A “liberal media” attack.

That is what Republican congressman Bill Shuster of rural Pennsylvania is calling revelations that he’s dating a lobbyist for a top airline industry that works to influence the transport panel he heads.

“It’s the liberal media coming after the conservatives,” he told a news web site in tiny Chambersburg, Pa., from where one of his district offices operates.

EARLIER: Rep. Shuster admits lobbyist is gal pal.

It’s been his harshest response so far to the firestorm set off by Thursday’s report in Politico of his cozy relationship with Shelley Rubino of Airlines for America, which spends millions to try and get him and other congressmen to vote its way.

Rep. Bill Shuster (R-Pa.) admits close ties with lobbyist.

Rep. Bill Shuster (R-Pa.) admits close ties with lobbyist.

Shuster Facebook Page


It’s a “private and personal relationship” Shuster, 54, told Herald-Mail Media on Friday. “That is what it is.”

Shuster is chairman of the House Transportation and Infrastructure Committee. So was his dad, Bud Shuster, 83, who left Congress in 2001 under an ethics cloud when he let a female former top staffer-turned-lobbyist appear before the panel.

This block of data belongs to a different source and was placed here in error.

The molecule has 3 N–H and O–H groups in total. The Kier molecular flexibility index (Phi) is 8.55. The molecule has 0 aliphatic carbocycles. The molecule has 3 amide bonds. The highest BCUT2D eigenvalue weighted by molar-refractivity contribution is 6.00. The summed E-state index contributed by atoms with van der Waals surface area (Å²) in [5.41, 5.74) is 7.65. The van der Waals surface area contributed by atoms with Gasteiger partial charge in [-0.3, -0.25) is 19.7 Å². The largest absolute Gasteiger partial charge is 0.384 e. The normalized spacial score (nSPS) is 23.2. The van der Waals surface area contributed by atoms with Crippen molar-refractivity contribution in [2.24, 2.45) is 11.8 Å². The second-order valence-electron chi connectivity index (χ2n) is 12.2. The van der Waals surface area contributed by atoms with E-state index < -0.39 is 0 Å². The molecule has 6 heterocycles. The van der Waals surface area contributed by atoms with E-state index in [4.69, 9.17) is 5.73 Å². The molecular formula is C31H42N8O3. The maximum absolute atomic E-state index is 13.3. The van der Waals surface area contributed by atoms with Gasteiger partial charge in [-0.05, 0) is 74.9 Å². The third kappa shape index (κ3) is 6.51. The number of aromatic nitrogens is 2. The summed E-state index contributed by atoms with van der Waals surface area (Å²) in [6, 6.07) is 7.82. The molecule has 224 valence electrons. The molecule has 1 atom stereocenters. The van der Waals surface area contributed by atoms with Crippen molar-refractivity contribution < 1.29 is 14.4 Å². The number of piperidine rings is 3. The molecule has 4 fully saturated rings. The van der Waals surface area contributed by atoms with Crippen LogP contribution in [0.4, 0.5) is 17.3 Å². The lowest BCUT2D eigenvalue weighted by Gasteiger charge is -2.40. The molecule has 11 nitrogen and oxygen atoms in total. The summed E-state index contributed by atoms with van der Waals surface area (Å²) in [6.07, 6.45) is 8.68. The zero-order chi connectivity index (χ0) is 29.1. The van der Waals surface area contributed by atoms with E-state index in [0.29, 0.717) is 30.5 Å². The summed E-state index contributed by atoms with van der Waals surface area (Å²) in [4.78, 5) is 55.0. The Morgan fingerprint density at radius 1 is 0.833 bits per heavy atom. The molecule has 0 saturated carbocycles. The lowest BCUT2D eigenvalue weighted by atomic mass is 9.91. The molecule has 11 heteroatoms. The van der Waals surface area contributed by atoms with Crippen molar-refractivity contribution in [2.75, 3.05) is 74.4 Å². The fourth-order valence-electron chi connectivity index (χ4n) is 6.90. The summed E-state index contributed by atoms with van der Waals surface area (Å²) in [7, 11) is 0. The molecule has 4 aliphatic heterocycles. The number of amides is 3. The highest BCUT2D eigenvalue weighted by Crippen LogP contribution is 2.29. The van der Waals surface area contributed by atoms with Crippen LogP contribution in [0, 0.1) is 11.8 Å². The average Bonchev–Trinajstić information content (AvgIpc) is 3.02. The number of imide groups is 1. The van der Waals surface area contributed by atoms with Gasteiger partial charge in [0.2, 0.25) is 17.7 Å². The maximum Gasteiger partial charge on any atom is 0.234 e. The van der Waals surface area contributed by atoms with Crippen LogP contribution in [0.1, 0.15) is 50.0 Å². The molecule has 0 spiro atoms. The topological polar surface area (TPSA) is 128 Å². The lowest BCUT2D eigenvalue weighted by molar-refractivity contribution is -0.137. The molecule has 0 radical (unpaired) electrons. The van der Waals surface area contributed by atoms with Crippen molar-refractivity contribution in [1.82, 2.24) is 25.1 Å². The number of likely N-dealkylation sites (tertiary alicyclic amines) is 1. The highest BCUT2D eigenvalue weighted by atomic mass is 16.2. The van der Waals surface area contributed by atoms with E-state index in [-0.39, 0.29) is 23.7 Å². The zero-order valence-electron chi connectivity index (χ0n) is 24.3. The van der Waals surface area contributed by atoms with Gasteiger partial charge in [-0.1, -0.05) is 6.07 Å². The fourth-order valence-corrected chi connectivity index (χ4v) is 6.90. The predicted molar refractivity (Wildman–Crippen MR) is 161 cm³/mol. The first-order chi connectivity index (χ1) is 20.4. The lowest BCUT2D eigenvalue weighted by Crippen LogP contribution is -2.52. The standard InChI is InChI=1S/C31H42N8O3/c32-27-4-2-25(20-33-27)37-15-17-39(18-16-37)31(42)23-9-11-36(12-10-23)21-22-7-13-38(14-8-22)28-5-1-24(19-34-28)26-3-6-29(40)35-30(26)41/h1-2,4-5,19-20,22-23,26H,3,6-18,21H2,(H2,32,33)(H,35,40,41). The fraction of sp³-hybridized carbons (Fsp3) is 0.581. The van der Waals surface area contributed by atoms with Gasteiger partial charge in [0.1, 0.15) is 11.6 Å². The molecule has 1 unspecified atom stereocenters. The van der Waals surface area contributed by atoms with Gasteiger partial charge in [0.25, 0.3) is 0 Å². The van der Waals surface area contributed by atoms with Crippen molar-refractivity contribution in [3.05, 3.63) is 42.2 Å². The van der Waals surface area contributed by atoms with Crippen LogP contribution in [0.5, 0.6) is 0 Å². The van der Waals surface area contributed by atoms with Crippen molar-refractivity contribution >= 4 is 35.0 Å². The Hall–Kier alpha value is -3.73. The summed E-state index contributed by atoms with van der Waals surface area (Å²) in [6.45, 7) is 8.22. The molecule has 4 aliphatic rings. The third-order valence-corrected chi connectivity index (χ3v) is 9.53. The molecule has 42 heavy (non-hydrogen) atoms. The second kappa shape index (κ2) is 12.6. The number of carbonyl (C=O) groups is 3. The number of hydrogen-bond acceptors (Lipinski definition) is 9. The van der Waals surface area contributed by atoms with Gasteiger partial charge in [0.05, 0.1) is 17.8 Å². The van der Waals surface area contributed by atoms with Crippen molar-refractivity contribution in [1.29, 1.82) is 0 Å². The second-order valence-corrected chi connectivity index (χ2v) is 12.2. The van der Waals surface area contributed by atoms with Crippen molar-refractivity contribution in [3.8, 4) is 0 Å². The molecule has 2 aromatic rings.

Critics are already drawing parallels.

House ethics rules don’t bar such relationships, so long as the lawmaker has no direct financial interest in a vote before him or her.

Jean Medina, a spokeswoman for Airlines for America, said it is not Rubino but the group's chief executive, Nick Calio, who lobbies Shuster on behalf of the industry.

"A4A ensures all of our advocacy work complies with all lobbying rules," Medina said in an emailed statement to Reuters.

Good government groups say it all still stinks.

“This is a huge, huge, tremendous conflict of interest,” Craig Holman of Public Citizen tells Politico.  “I suspect the entire committee was quite well aware of [the relationship].”

The House committee Shuster heads handles an array of issues related to the airline industry and recently conducted a hearing on revamping air traffic control at the Federal Aviation Administration, the industry's regulator.

With Reuters

Follow Metro Editor-at-large John A. Oswald on Twitter - @nyc_oz.